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Interviews



Victoria Marr


Aonghus Hoole

Birmingham Royal Ballet's annual tour to smaller venues in the north and east of England, offers new audiences a chance to see Britain's premiere touring ballet company dancing some of its keynote ballets. This year's tour features performances of Allegri diversi, Grosse Fuge and The Centre and its Opposite.

Sheffield Lyceum Theatre

25-26 May 2010

York Theatre Royal

28-29 May 2010

Durham Gala

1-2 June 2010

Kings Lynn Corn Exchange

4-5 June 2010


Aonghus Hoole interview



Company activity has recently seen Aonghus Hoole performing Sleeping Beauty in London, Swan Lake in the USA, and from 25 May he will dance three one-act ballets in the North East of England. And on each plane and coach trip between venues he's been regularly spotted napping and relaxing to the sounds provided by his MP3 player. However the Birmingham Royal Ballet artist has a confession to make.

'I don't have a specific criteria for the music I listen to,' he says, before revealing: 'Sometimes I've not even got music on, or the batteries have run out, but just having the headphones on deadens the sound of the outside world! I'm technically just using them as earplugs, because I want to sleep. The best way to travel is to be pretty much as unconscious as possible!'

While the time spent travelling between venues holds little interest for Aonghus, he enjoys experiencing new places once he's there. 'On my days off I like to just chill - I'll try and find something of culture in the town, or maybe just sit and have a coffee. Even if there's nothing much going on on that day, at least I'll have had a chance to have a walk around and a bit of an explore for myself.'

Artistically, he is equally keen to try new things. He was one of the dancers on whom Garry Stewart - a choreographer more closely associated with contemporary dance than with ballet - created The Centre and its Opposite, a work which Aonghus is performing as part of the northern leg of this year's tour. 'In 2008 Garry did some workshops with Birmingham Royal Ballet, and on the strength of those sessions he was asked to create a piece for us.' That piece was The Centre and its Opposite.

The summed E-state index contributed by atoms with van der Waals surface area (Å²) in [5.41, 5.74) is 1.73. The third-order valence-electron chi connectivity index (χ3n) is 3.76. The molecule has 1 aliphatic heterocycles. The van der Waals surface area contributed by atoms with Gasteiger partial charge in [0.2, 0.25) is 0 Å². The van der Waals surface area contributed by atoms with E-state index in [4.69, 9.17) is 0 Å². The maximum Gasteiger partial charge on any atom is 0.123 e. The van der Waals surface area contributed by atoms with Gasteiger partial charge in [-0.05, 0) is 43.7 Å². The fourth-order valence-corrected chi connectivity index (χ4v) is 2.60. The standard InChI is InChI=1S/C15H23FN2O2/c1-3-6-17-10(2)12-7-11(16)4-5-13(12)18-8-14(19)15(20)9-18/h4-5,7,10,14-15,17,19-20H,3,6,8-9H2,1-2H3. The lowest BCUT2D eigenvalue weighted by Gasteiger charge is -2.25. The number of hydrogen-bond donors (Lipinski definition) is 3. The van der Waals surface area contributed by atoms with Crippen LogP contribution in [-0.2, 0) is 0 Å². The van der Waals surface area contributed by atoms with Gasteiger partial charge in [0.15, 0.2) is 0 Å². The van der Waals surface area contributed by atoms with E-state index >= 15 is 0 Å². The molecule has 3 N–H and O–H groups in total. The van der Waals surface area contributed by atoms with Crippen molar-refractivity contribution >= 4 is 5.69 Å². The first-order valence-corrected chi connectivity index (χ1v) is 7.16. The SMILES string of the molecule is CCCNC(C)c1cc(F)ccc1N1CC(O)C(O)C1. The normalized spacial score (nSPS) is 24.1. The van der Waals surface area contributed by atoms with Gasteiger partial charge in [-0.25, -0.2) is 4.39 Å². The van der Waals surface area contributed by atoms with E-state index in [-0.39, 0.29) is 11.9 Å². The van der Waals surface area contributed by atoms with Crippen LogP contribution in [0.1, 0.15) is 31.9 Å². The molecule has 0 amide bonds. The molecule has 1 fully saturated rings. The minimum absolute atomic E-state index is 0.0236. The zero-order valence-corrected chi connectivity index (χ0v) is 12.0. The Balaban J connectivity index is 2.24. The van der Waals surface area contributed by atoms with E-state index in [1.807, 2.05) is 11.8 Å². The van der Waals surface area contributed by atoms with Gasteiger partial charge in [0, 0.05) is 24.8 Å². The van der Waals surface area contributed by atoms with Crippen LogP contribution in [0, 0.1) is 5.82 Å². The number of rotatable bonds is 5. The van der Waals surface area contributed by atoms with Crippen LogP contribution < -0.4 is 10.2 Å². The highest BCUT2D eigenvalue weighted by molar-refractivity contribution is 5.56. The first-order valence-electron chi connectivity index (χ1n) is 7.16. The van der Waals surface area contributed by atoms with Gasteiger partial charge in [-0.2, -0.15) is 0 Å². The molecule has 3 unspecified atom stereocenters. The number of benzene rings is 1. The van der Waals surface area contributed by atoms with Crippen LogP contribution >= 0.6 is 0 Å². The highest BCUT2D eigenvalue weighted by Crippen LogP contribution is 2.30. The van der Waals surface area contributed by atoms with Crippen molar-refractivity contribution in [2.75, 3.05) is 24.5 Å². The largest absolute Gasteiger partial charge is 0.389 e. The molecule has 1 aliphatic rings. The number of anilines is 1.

'I hadn't heard of Garry before we worked with him,' Aonghus remembers, 'but I recognised that it would be a new experience, and signed up because I wanted to see if I could do something so different. And I enjoyed it, and I found it interesting, and I was then lucky enough to be asked to keep doing it, which is great because none of these things were guaranteed.'

After The Centre and its Opposite was first performed, Aonghus was indeed asked to continue with the experience, guesting with Garry Stewart's own Company for performances in the UK and across Europe. Only one guest performer was required, however, for a tour that was to last three months.

'Yes, it was only me' he says. 'The best way to describe it is 'quite scary'! Because first and foremost that was a professional contemporary dance company, they specialise in that type of dance. While I've done some neo-classical work, I'd never done 'all-out contemporary’. But I thoroughly enjoyed that fear-factor and sense of 'what am I doing to myself?!' and I think I'll always enjoy experiencing the unknown in that way.'